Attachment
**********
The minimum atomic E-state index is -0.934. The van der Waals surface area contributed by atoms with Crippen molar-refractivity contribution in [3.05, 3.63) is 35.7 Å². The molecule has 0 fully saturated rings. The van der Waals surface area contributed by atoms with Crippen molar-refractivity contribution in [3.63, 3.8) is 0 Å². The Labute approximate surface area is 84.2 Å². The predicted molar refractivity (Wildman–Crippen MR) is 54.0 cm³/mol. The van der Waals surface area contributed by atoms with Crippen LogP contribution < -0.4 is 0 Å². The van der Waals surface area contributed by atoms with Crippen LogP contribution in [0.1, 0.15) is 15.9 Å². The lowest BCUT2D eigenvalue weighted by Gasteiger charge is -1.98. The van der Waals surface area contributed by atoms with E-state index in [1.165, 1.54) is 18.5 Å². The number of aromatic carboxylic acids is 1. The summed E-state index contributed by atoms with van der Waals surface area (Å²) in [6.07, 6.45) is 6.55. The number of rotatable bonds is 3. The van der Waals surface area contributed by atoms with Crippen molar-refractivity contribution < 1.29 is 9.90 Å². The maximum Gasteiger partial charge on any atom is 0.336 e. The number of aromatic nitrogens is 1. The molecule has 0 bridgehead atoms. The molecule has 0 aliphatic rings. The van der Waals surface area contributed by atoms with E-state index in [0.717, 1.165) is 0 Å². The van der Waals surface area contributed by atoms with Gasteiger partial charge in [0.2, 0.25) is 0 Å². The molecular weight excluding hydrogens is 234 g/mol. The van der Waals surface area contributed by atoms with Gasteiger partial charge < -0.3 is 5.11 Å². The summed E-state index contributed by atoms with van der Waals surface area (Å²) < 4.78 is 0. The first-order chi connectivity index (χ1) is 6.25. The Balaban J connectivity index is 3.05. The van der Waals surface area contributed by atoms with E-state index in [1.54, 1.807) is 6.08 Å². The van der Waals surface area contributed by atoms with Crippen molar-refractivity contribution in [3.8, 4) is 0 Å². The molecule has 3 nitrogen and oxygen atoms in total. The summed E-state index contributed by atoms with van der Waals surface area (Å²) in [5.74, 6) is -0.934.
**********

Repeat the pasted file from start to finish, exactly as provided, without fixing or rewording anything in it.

The minimum atomic E-state index is -0.934. The van der Waals surface area contributed by atoms with Crippen molar-refractivity contribution in [3.05, 3.63) is 35.7 Å². The molecule has 0 fully saturated rings. The van der Waals surface area contributed by atoms with Crippen molar-refractivity contribution in [3.63, 3.8) is 0 Å². The Labute approximate surface area is 84.2 Å². The predicted molar refractivity (Wildman–Crippen MR) is 54.0 cm³/mol. The van der Waals surface area contributed by atoms with Crippen LogP contribution < -0.4 is 0 Å². The van der Waals surface area contributed by atoms with Crippen LogP contribution in [0.1, 0.15) is 15.9 Å². The lowest BCUT2D eigenvalue weighted by Gasteiger charge is -1.98. The van der Waals surface area contributed by atoms with E-state index in [1.165, 1.54) is 18.5 Å². The number of aromatic carboxylic acids is 1. The summed E-state index contributed by atoms with van der Waals surface area (Å²) in [6.07, 6.45) is 6.55. The number of rotatable bonds is 3. The van der Waals surface area contributed by atoms with Crippen molar-refractivity contribution < 1.29 is 9.90 Å². The maximum Gasteiger partial charge on any atom is 0.336 e. The number of aromatic nitrogens is 1. The molecule has 0 bridgehead atoms. The molecule has 0 aliphatic rings. The van der Waals surface area contributed by atoms with E-state index in [0.717, 1.165) is 0 Å². The van der Waals surface area contributed by atoms with Gasteiger partial charge in [0.2, 0.25) is 0 Å². The molecular weight excluding hydrogens is 234 g/mol. The van der Waals surface area contributed by atoms with Gasteiger partial charge < -0.3 is 5.11 Å². The summed E-state index contributed by atoms with van der Waals surface area (Å²) < 4.78 is 0. The first-order chi connectivity index (χ1) is 6.25. The Balaban J connectivity index is 3.05. The van der Waals surface area contributed by atoms with E-state index in [1.54, 1.807) is 6.08 Å². The van der Waals surface area contributed by atoms with Crippen molar-refractivity contribution in [3.8, 4) is 0 Å². The molecule has 3 nitrogen and oxygen atoms in total. The summed E-state index contributed by atoms with van der Waals surface area (Å²) in [5.74, 6) is -0.934.